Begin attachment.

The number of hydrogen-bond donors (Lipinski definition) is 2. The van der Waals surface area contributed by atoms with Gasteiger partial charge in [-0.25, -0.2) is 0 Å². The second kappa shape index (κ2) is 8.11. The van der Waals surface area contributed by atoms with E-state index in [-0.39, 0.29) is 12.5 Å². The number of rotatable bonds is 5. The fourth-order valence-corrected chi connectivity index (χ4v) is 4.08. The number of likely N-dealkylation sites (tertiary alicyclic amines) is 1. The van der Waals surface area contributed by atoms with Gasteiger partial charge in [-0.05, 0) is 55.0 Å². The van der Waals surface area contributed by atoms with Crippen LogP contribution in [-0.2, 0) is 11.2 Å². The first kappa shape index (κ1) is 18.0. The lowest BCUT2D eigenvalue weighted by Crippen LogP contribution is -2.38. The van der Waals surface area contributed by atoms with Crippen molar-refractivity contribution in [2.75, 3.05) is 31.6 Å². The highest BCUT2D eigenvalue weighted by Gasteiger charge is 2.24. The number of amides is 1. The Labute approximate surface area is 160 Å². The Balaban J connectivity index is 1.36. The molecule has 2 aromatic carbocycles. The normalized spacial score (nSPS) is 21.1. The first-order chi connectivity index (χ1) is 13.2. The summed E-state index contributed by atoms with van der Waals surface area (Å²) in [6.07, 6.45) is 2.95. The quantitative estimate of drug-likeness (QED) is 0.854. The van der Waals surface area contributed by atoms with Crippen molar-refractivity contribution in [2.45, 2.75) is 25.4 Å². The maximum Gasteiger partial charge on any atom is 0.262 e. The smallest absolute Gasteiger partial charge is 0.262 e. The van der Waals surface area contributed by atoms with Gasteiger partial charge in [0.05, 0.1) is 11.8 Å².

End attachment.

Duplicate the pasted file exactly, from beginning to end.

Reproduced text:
The number of hydrogen-bond donors (Lipinski definition) is 2. The van der Waals surface area contributed by atoms with Gasteiger partial charge in [-0.25, -0.2) is 0 Å². The second kappa shape index (κ2) is 8.11. The van der Waals surface area contributed by atoms with E-state index in [-0.39, 0.29) is 12.5 Å². The number of rotatable bonds is 5. The fourth-order valence-corrected chi connectivity index (χ4v) is 4.08. The number of likely N-dealkylation sites (tertiary alicyclic amines) is 1. The van der Waals surface area contributed by atoms with Gasteiger partial charge in [-0.05, 0) is 55.0 Å². The van der Waals surface area contributed by atoms with Crippen LogP contribution in [-0.2, 0) is 11.2 Å². The first kappa shape index (κ1) is 18.0. The lowest BCUT2D eigenvalue weighted by Crippen LogP contribution is -2.38. The van der Waals surface area contributed by atoms with Crippen molar-refractivity contribution in [2.75, 3.05) is 31.6 Å². The highest BCUT2D eigenvalue weighted by Gasteiger charge is 2.24. The number of amides is 1. The Labute approximate surface area is 160 Å². The Balaban J connectivity index is 1.36. The molecule has 2 aromatic carbocycles. The normalized spacial score (nSPS) is 21.1. The first-order chi connectivity index (χ1) is 13.2. The summed E-state index contributed by atoms with van der Waals surface area (Å²) in [6.07, 6.45) is 2.95. The quantitative estimate of drug-likeness (QED) is 0.854. The van der Waals surface area contributed by atoms with Crippen molar-refractivity contribution in [2.45, 2.75) is 25.4 Å². The maximum Gasteiger partial charge on any atom is 0.262 e. The smallest absolute Gasteiger partial charge is 0.262 e. The van der Waals surface area contributed by atoms with Gasteiger partial charge in [0.05, 0.1) is 11.8 Å².